***MULTIMEDIA PACKAGE*** Assembly Democratic Leadership on Final Legislative Approval of Bill to Boost New Jersey’s Minimum Wage

Click Here to Watch

Measure Would Increase Minimum Wage to $8.50/hr; Requires Annual Adjustments

(TRENTON) — Speaker Sheila Y. Oliver (D-Essex), Deputy Speaker John S. Wisniewski (D-Middlesex), Majority Conference Leader Gordon M. Johnson (D-Bergen) and Assembly Budget Committee Chair Vincent Prieto (D-Hudson) on Wednesday issued a multimedia package on the final legislative approval of their bill to increase New Jersey’s hourly minimum wage to $8.50 and require the rate to then be adjusted annually based on the Consumer Price Index.

The multimedia package consists of a video of the sponsors discussing the benefits of their legislation and the need to increase the state’s minimum wage and audio and a transcript of same.

The video can be accessed directly via our website – www.assemblydems.com – or by clicking here.

The audio file is available upon request.

The Assembly initially voted to approve the bill in May. The Senate approved it on Thursday. The Assembly then had to reconsider it because of amendments that moved the effective date to March 1, 2013 and the start of the CPI indexing to Jan. 1, 2014. The Assembly gave final legislative approval to the measure by a vote of 44-33-1. It now heads to the governor.

The bill is sponsored by Speaker Sheila Y. Oliver (D-Essex/Passaic), Assemblywoman L. Grace Spencer (D-Essex), Majority Leader Lou Greenwald (D-Camden), Speaker Pro Tem Jerry Green (D-Union/Middlesex/Somerset), Majority Conference Leader Gordon Johnson (D-Bergen), Budget Chairman Vincent Prieto (D-Hudson/Bergen) and Deputy Speaker John Wisniewski (D-Middlesex).

Speaker Oliver, during the Assembly reorganization ceremony in January, announced increasing the minimum wage — which is currently $7.25 per hour — would be a Democratic priority this legislative session.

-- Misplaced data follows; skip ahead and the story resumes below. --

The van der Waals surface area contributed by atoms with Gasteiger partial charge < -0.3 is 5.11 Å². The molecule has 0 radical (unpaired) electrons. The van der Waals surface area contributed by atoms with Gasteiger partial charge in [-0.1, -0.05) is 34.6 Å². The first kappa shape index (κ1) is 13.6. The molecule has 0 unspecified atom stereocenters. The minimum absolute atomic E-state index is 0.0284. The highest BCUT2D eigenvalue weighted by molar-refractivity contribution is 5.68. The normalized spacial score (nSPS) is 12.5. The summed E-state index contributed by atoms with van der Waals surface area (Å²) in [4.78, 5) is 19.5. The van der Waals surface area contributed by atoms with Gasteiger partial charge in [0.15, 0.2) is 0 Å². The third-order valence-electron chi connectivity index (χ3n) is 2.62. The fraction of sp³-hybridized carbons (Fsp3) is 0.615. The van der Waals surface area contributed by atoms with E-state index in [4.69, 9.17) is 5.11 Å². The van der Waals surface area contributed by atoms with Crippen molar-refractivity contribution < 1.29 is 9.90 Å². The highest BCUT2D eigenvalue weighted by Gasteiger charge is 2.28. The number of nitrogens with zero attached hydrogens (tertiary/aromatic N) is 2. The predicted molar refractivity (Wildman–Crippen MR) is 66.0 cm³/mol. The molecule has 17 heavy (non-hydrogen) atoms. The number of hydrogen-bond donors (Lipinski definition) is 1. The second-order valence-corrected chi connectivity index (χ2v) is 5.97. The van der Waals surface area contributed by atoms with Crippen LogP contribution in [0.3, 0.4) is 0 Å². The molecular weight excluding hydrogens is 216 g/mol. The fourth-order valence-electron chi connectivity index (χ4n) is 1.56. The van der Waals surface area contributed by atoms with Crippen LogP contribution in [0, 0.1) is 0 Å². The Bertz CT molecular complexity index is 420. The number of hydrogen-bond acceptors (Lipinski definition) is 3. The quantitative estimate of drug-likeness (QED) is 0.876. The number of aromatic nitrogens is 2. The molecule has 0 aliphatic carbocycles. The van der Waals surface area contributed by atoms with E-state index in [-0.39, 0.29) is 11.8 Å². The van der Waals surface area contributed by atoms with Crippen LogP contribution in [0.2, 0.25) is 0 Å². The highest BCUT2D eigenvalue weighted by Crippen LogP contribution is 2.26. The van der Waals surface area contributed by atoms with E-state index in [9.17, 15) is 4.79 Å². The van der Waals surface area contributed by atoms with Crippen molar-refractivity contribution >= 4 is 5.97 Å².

The bill (A-2162) specifically increases New Jersey’s hourly minimum wage rate to $8.50 on and then requires it be adjusted annually based on any increase in the Consumer Price Index, with the adjustment taking effect on July 1 of each year.

A transcript of comments by Assembly Democratic leadership is appended below:

Assembly Deputy Speaker John S. Wisniewski (D-Middlesex):
“The minimum wage is the legal minimum that an employer can pay anybody in the State of New Jersey. The current minimum wage, at $7.25 an hour, puts a family at below the poverty rate.”

Assembly Speaker Sheila Y. Oliver (D-Essex):
“Minimum wage earners bring home approximately $15,000 a year. That translates into about $290 a week.

“You cannot afford housing, food, transportation, medicine; the things you need just to have a modicum of a quality of life on minimum wage. And we’ve not elevated the minimum wage in New Jersey since 2005. We all know that the cost of living has gone up, and I think it is imperative — morally and ethically — for the state legislature to take action to elevate the minimum wage.”

Majority Conference Chair Gordon M. Johnson (D-Bergen):
“This bill raises the minimum wage from $7.25 an hour to $8.50 an hour and also ties the minimum wage to the CPI — the Consumer Price Index.

“Now, what does that do for a person who’s in that income bracket? It makes their life just a little better, because now they will have more money to take care of their family to take care of their expenses. But also, the impact of this is that this money goes right back into the economy.”

Assembly Budget Committee Chair Vincent Prieto (D-Hudson):
“It’s so important, because the working poor of the State of New Jersey, a lot of them work for minimum wage and a lot of them supplement their income with minimum wage. And we think that an increase, it’s the right thing to do. We need to help out the most vulnerable in the State of New Jersey.”

Wisniewski:
“There are families that need this money. There are families that are working hard, playing by the rules, but struggling to get ahead. And it’s our obligation as a legislature; it’s our obligation as a state to create the rules that allow these families to earn just a little bit more.”